At a glance, supercars appear bold, brash and loud. But look a little closer, and often you’ll notice smaller details that would otherwise go unnoticed.
Below, we explore some of our favourite obscure supercar details. Our list includes those inspired by motor racing, art and even marine life, to name a few.
Subscribe to evo magazine
Porsche Carrera GT – wooden gearknob
The Carrera GT has long been celebrated as one of the world’s greatest analogue supercars. Raw, light and super fast (thanks to a gorgeous 5.7-litre V10), it’s often labelled as a racing car for the road.
Porsche chose its then-flagship supercar to celebrate its illustrious sports car racing history. The Carrera GT’s design took more than a little influence from Porsche's 1998 Le Mans-winning 911 GT1 racing car, with the headlights and front grille clearly paying tribute.
But one of the less obvious features of the Carrera GT is its Le Mans-influenced gearknob. Early cars received a spherical beechwood gearknob, which not only contrasted the cars' aluminium interior trim, but also paid homage to the balsa wood gear levers of the legendary two-times Le Mans winning Porsche 917 endurance racers.
McLaren P1 – fish-inspired body
The McLaren P1’s bodywork is designed to work and channel air to maximise performance. Aerodynamicists had to find more than 600kg worth of downforce, while also ensuring two sets of radiators (located at both the front and rear) were fed enough cold air.
But designers weren’t just influenced by findings in computational fluid dynamics and wind tunnel testing. Because the McLaren P1’s finished shape also owes some of its design to fish.
McLaren’s boffins noticed that as a fish swam through water, water passed over, around and through it. Influence was taken from fish gills in designing the P1’s intakes, along with CFD and wind tunnel testing, ensuring the P1's status as one of the most aerodynamically complex cars to ever grace the road.
Okay, so it’s far more complicated than turning a fish into a hypercar, but it does confirm that McLaren isn’t afraid to look outside of the box. Or into a fishpond.
Ferrari F40 – two rubber fuel cells
When we think of the Ferrari F40, we might remember its achingly cool 80s exterior or savage turbocharged 2.9-litre V8. What we’re unlikely to think of are its rubber fuel tanks.
For a car that’s famed for supplying torque in one heavy lump (making it a handful to drive quickly), it’s perhaps surprising to hear that its fuel cells are made not of metal, but of rubber.
Ferrari had good reason for this setup: twin rubber tanks were lighter, good for weight distribution and essential for the car’s tight packaging. And who can argue with the results? The Ferrari F40 was, and still is, an iconic supercar with the performance to match.
McLaren F1 – Red seat trim
One of the Ferrari F40’s arch-rivals was the McLaren F1. Just like the F40, it also benefitted from several features not dissimilar to the Formula 1 racing cars from which its name originated. One of the most obvious in the McLaren was its central driving position.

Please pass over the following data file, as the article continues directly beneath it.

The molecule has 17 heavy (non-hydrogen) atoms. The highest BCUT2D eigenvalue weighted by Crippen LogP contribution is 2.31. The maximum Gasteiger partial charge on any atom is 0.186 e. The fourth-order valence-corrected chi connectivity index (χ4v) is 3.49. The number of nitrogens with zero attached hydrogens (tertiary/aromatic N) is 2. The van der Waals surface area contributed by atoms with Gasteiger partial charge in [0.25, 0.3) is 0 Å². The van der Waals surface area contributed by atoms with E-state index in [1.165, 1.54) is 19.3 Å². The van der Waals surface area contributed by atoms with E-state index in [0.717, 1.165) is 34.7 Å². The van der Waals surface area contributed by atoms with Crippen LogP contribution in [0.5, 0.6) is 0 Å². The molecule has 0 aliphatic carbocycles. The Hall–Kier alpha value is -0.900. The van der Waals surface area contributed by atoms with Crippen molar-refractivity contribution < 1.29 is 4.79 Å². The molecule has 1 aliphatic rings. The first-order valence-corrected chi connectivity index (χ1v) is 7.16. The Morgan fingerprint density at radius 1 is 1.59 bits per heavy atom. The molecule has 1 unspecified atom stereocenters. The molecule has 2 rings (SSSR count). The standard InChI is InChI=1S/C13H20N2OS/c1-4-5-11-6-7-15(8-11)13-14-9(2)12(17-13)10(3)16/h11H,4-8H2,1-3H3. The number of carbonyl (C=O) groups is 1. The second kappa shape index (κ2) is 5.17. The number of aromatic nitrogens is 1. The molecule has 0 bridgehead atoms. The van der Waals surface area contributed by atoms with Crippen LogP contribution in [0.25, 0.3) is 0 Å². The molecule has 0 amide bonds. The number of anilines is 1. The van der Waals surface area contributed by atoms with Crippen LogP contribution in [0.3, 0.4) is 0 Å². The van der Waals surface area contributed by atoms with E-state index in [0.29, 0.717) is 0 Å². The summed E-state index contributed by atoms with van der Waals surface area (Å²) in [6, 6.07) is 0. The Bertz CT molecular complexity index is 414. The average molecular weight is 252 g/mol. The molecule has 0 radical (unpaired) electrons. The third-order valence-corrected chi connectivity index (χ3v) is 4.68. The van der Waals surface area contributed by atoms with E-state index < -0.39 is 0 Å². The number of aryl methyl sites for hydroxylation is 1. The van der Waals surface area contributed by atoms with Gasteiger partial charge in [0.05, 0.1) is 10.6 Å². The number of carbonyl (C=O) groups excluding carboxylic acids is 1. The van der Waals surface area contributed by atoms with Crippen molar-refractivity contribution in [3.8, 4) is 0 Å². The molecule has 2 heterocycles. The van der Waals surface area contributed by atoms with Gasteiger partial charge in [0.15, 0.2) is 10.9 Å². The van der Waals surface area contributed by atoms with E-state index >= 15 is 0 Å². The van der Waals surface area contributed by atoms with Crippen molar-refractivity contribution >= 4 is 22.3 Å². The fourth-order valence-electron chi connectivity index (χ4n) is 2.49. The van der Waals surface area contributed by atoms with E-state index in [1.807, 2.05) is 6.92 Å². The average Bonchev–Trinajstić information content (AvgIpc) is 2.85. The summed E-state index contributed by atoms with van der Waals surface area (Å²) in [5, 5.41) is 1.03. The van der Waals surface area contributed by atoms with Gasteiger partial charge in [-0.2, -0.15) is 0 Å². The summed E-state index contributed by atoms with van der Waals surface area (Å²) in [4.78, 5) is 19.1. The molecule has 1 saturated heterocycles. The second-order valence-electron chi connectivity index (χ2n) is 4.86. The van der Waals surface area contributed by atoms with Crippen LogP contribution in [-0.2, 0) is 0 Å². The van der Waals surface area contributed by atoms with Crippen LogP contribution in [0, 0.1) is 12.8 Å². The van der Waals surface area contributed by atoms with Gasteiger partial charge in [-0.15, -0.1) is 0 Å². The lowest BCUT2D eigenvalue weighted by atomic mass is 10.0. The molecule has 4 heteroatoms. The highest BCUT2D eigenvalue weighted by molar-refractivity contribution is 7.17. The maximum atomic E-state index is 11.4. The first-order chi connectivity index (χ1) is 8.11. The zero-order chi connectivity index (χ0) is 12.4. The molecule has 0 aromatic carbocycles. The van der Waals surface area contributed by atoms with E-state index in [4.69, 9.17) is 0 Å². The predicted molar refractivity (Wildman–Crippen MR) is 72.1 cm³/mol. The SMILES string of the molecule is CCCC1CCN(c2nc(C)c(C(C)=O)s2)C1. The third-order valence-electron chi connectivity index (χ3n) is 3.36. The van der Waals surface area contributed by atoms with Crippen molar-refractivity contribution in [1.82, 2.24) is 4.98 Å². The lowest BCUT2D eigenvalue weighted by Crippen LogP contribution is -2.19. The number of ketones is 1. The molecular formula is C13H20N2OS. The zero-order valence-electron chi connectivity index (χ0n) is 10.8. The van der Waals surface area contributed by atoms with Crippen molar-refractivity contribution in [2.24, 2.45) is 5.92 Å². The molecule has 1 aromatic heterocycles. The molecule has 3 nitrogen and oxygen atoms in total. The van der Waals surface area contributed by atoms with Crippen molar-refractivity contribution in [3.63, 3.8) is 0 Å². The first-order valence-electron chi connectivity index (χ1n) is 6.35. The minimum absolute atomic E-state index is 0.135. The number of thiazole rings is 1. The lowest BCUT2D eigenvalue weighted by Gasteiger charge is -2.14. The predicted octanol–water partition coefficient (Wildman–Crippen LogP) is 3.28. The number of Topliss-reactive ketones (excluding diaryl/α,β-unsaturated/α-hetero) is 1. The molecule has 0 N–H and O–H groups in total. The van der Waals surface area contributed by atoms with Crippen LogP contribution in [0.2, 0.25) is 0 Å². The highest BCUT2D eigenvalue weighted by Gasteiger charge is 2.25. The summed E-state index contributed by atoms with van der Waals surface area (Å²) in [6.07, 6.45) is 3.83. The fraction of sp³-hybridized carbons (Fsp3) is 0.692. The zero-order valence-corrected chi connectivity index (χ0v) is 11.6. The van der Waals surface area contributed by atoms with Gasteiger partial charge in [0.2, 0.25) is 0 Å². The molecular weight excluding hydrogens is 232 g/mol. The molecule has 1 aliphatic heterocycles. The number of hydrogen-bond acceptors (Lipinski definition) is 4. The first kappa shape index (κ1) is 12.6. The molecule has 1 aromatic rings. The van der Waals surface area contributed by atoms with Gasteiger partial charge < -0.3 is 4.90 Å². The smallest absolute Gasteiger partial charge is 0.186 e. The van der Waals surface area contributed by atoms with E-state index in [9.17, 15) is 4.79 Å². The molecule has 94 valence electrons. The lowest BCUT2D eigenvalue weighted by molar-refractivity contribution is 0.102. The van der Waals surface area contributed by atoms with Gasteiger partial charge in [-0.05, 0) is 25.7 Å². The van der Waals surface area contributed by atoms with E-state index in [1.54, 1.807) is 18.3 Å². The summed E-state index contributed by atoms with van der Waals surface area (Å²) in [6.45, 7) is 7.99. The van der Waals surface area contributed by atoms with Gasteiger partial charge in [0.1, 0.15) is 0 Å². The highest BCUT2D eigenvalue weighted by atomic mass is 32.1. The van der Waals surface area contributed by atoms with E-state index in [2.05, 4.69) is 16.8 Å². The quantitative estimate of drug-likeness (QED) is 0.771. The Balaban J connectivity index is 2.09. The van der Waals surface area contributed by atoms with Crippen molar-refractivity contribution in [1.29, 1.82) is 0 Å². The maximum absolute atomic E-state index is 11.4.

While the innovative three-seat layout of the F1 is widely known, fewer people know about the drivers’ seat’s contrasting leather. As noted by Henry Catchpole in our recent McLaren F1 v P1 video, the drivers’ seat was swathed in a bright, contrasting shade in an otherwise sombre cabin.
Owners could specify their own trim choice, but whatever their requirements, the contrasting colour meant that at a glance, the McLaren F1 looked like a proper single seater - highlighting the importance of that central pew.
LaFerrari – all-electric mode
When Ferrari confirmed the specifications of the LaFerrari’s drivetrain, it omitted any mention of an all-electric mode. Unlike the Porsche 918 and McLaren P1, the LaFerrari’s electric motor was described only as a means to boost performance, and not something to cut emissions.
But since the arrival of customer cars, recordings of LaFerraris creeping about pit lanes and cities of the world in complete silence have begun to surface. As it turns out, the LaFerrari’s 160bhp electric motor can in fact be operated in isolation.
996 Porsche 911 GT3 RS – weight saving sticker
When manufacturers put their cars on a strict diet, a holistic approach to weight saving is the most effective method. Interiors are stripped, wheels are forged and in the case of the 996 Porsche 911 GT3 at least, bonnet enamel badges are ditched. What will you find in the badge’s place? A sticker.
Not only did the stickers save precious grams over the nose, they also removed the need for Porsche to drill holes into the GT3’s brittle carbonfibre bonnet. In turn, the chances of cracks appearing were substantially reduced. And on a car as focused as a 911 GT3, even the tiniest details make a difference.
Pagani Zonda - etched bolts
Every single nut and bolt in a Pagani Zonda is etched with the word Pagani. Check the Huayra's titanium nuts and bolts, and you'll find the same etching. In fact, check every single nut and bolt to be fitted to any Pagani, and you'll find the Italian supercar builder's etching.
This feature serves perfectly in defining the intricate attention to detail every Pagani creation receives. Be it the nuts and bolts, the seat stitching or carbotitanium joins, Pagani's creations could quite easily be labelled as works of art. With high-revving AMG engines producing more than 700bhp though, they're certainly supercars.
What’s your favourite obscure supercar detail? Let us know in the comments below.